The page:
Skin Cancer


Each year, approximately two million cases of skin cancer are diagnosed in the United States. This condition is the most common type of cancer around the world, and its incidence is rising. While skin cancer has a low mortality rate, some forms of it can be life-threatening. Each case requires prompt diagnosis and treatment.

Symptoms of Skin Cancer

Skin cancer usually develops on the parts of your body that receive the most sun exposure. This includes your face, ears, neck, and lips. The symptoms differ between people and with the type of cancer. Some of the most common symptoms of skin cancer include a mole, growth, or pigmented area that grows in size or changes in shape. A persistent lump or scab that itches or bleeds could be skin cancer. Some cancers manifest as flat, scaly, or crusty areas of skin.

Types of Skin Cancer

There are three types of skin cancer that affect health. Basal cell carcinoma is often seen on areas of your body exposed to the sun. It is the most common type of skin cancer. It looks like a small, raised bump. It is flesh-colored and similar to a persistent pimple. The area may look shiny and it could bleed. It can grow in size.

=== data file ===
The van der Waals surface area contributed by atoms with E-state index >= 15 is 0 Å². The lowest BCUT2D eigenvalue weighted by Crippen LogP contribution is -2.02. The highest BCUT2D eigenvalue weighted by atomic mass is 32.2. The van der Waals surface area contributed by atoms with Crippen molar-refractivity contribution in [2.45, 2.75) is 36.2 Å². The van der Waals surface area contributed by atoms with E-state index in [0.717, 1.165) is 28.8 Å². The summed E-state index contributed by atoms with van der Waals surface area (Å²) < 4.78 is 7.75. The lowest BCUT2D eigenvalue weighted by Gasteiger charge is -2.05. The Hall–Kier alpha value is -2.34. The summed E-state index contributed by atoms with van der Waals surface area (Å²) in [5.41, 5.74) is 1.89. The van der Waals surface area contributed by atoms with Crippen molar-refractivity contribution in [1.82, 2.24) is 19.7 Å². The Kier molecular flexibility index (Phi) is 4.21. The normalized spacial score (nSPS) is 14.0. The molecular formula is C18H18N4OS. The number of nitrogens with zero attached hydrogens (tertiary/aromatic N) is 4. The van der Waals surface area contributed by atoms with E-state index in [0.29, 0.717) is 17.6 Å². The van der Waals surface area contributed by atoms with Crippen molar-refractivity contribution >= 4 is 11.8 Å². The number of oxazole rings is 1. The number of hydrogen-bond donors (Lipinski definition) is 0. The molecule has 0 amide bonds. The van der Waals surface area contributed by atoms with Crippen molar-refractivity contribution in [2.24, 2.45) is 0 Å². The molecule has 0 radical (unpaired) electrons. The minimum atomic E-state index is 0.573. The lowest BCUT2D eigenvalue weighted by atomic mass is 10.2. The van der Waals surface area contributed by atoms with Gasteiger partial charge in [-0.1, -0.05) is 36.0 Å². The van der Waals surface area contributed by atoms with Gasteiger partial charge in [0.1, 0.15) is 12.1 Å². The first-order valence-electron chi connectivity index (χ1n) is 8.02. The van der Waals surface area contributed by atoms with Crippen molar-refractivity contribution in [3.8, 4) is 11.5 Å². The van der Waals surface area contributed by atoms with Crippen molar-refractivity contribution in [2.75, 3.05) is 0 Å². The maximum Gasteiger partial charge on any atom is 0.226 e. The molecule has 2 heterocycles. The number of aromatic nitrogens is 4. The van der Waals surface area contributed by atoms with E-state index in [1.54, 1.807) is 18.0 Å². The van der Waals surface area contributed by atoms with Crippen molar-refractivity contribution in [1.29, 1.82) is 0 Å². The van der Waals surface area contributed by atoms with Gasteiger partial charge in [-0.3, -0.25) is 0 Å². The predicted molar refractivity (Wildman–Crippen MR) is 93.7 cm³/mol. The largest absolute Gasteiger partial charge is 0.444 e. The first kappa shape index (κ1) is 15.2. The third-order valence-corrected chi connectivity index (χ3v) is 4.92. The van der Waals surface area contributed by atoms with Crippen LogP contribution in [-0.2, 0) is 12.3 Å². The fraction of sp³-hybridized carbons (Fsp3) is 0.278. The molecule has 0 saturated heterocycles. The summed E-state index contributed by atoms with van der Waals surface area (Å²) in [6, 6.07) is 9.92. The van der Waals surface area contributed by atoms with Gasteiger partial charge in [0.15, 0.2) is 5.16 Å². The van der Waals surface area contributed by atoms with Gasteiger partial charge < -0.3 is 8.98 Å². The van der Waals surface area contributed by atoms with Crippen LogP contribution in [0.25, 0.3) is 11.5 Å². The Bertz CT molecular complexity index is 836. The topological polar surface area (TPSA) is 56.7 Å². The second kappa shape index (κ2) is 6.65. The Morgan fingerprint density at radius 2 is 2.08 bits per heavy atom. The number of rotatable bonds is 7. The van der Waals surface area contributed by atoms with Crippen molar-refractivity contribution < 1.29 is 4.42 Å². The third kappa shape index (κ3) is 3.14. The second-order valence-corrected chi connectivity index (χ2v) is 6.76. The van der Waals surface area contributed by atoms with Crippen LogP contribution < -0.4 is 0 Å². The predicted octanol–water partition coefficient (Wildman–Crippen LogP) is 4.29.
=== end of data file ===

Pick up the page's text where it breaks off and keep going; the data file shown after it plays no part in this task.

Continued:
A squamous cell carcinoma is usually found on the hands, forehead, nose, or lip. They can also hide in unexposed places, such as the genitals or inside the mouth. They manifest as an ulcer or bump that does not heal. Exposure to chemicals, radiation, and heat burns increase your risk of this cancer. It can spread to neighboring lymph nodes. Melanoma develops in the skin’s pigment cells. They can develop anywhere. The cancerous growths look like moles. They have an irregular shape, border, and color. This cancer can spread to lymph glands and throughout your body.

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Specialists Involved in Skin Cancer Care

Many specialty areas of medicine are involved in treating skin cancer, including otolaryngology. Head and neck specialists also treat skin cancer. If a skin cancer is found on the ear, nose or throat, an otolaryngologist may be involved in reconstructive surgery.

Diagnosis and Treatment of Skin Cancer

The diagnosis of skin cancer is made based on your medical history, symptoms, and a physical exam. Your physician will likely perform a biopsy of the lesion and send it to a pathologist for confirmation of the diagnosis. If the growth is malignant, your doctor will develop a treatment plan based on the type and severity of the cancer. If your cancer has not spread to your lymph nodes or other areas of your body, a simple excision of the growth may remove the cancer. Non-surgical treatments may be used if you are not a candidate for surgery, if the entire cancerous growth cannot be excised or if the growth was detected early. Non-surgical skin cancer treatments include radiation therapy, cryosurgery, immunotherapy, and chemotherapy. Cryosurgery freezes the growth while immunotherapy, chemotherapy, and radiation therapy target the cancer cells and eliminate them.